Well, it depends on if you’re an atheist like me, or that woman sitting at the table with them who tells us something that I’m almost willing to believe: “Sometimes babies, when they come into this world, they know all kinds of stuff on the other side.” I love the fact that she’s talking about the other side, meaning the other side of death. But she’s also talking about the other side of, like: on HBO. You know we’re in the movies now but he knows things from TV that most people don’t know. My favorite foreshadow is less supernatural than that. There’s a scene where young Tony, played by William Ludwig, not by Michael, turns to his uncle and says “I saw a guy get shot in the back. I don’t want that to happen to me.” I don’t know how you read the final scene of The Sopranos series, but I know how I read the final scene. So, to me that’s foreshadowing

I understand you and David Chase disagree on this.

Who does he think he is? Yeah, it’s funny. We disagree on that and I think it’s okay to disagree. I’ve spoken to him. He will not commit to what happened in that room. When he tells it, it’s like every possibility is there in Tony’s life, and he just turns the TV off. But to me, I’m committed to the idea that Tony was shot in the back of the head by a guy wearing a Members Only jacket. I’ve got my reasons for thinking that. So, I’m just going to agree to disagree.

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But there was one line of dialogue in the whole history of Sopranos that was set as dialogue and then repeated as voice over. It’s only happened once, I think. And that was when (Bobby) Bacala says “when the bullet’s got your name on it. You probably don’t hear it coming.” I’m going to go with that and say that’s what happened at Holsten’s.

You’ve directed some of my favorite death scenes. You killed Caesar (in Rome), Ned Stark (in Game of Thrones), Christopher and Dickie, and they’re all stylistically unique.

Don’t forget Wild Bill Hickok (in Deadwood). As an episodic director, you never quite know what you’re going to get when you go in. When you see you’re killing a major character that is like you won the lottery. When I got to do Ned Stark, that was great.

Is there anything different about going into shooting an epic scene like that than the mundane scenes that lead up to it?

Maybe I’m just perverse in my head, but one of the guiding things for doing something like the Ned Stark death was to deliberately shoot it in a kind of mundane way. I wanted the angle that, where his head gets chopped off, to be a coverage angle that we’ve already been using, no special, heightened dramatic angles for the big event. I think a lot of people watched that scene, not ready to believe that he was going to die because knew he was the main character.

Of course, anybody who read the novels knew what was coming at some point, but a lot of people thought, “OK, got it, a big TV show, here is the main character.” So, I was trying not to telegraph the inevitable or to over-dramatize it. In that one, I was actually shooting his coverage almost like it was a conversation.

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When I killed Caesar, I just tried to do it with historical accuracy. We did all this research about who stabbed him when and where, and tried to match the reality of that gruesome killing. There are a few ways worse to go than being stabbed to death by a bunch of people you know. Trying to capture that feeling and just be true to it. I probably got stylized with that a bit more. I remember there were top shots and slow motion and things, but every death is different, I guess.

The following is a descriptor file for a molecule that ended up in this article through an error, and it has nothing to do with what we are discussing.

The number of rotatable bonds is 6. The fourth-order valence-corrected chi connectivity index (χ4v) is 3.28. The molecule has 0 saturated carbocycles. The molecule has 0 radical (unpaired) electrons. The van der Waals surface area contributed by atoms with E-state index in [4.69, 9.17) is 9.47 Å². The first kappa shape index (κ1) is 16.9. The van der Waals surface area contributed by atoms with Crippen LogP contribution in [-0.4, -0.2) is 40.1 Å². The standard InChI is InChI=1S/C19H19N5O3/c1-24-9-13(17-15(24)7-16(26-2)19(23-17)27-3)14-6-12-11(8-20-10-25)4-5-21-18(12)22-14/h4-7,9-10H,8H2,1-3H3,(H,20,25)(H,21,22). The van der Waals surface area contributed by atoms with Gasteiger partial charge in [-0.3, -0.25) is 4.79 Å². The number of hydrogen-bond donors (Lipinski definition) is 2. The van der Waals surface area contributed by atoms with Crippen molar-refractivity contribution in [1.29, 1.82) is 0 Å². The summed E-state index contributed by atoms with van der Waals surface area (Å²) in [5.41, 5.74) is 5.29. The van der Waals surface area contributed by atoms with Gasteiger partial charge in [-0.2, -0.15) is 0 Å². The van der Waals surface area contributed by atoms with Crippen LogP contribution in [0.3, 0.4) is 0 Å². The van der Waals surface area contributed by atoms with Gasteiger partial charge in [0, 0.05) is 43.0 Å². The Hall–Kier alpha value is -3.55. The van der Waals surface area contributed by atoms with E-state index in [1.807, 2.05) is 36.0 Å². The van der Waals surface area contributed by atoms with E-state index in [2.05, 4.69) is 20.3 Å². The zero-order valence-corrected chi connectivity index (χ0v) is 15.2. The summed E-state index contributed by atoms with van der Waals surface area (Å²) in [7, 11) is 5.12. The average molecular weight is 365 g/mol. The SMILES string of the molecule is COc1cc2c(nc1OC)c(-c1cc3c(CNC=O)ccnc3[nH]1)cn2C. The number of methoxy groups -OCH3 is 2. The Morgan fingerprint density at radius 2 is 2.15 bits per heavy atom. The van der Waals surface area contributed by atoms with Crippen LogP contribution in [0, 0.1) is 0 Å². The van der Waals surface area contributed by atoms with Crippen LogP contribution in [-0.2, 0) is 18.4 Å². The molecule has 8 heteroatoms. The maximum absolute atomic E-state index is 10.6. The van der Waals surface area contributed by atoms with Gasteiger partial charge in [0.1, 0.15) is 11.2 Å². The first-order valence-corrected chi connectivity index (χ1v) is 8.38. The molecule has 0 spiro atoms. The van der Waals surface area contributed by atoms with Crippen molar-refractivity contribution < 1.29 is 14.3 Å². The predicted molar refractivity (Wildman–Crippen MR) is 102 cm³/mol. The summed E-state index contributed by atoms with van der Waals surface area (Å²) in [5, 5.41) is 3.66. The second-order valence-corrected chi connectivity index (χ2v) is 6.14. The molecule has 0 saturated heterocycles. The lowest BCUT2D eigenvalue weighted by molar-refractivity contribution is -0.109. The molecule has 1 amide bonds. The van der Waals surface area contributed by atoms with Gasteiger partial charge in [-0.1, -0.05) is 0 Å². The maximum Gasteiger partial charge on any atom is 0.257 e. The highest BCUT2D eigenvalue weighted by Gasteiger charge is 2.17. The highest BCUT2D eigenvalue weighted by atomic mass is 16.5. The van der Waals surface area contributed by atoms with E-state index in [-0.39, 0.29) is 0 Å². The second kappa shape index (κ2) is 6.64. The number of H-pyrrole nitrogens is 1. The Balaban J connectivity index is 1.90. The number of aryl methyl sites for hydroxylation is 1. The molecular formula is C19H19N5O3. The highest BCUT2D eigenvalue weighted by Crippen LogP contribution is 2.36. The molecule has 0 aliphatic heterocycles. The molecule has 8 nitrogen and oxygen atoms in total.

How do you think long-time Anne Rice fans are going to respond to the upcoming Interview with the Vampire?

Boy, that’s a pressing question on my calendar today. I signed up for it because I loved her book so much. I remember I just moved to New York, I read Interview with the Vampire, and it kind of blew my mind. The feeling I got from the book was: “Okay, you’ve seen a bunch of vampire stories, but that’s all bullshit. Here’s the truth. This is the real thing.” She did it amazingly well in that first novel and then built an empire out of it.

I’m hoping people will find things to love in the version we’re going to do. That’s true to that. But also, the writer, Roland Jones, has made some changes that I think deepen and do some very intriguing things with the basic story. We’re working with the Rice estate and they’re on board with it. I think we’re carrying the original appeals of the novel, but I think we’re also making some changes that make it worth exploring again.

The mixture of vampires and gangsters is too rarely explored. I love the movie Innocent Blood.

I’m the guy. Yeah, that should be my next genre would be the vampire gangster movie. I’m sure there’s been a few.

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Did you know wise guys growing up?

No, I grew up in small-town Canada, even though it was the capital. I lived in Italy as a child, so I feel like I have a real affection for Italian culture and Italian-American culture that I think comes out of that early period. I was dropped into a school where only Italian was spoken as a kid. I think that’s one of my connections to it, and I live in New York. I live in Brooklyn. I used to live in Soho right next to Little Italy. So, those places were still big social clubs at the time and that’s where I was hanging out. So, at least I brushed up against it.

You directed the pilot where Tony says he’s coming in at the end, and you’re here at the end of this movie. Do you think Tony should have finished college?

Wow, that’s just one of the small questions that raises the big question of: Did Tony have to turn out the way he did? I think the meaning of our movie is that no one is locked in a destiny, but it’s amazing how often we feel that way and how often it turns out that way. Tony should have finished college. Tony should have gotten away from his mother. Tony should have done a lot of things that might have kept his horizons broader than they were. Luckily, he didn’t and we have a great TV show as a result, but I think he could have been a happier person with less blood on his hands.

The Many Saints of Newark will be released in theaters on October 1, and will be available on HBO Max for 31 days from the theatrical release.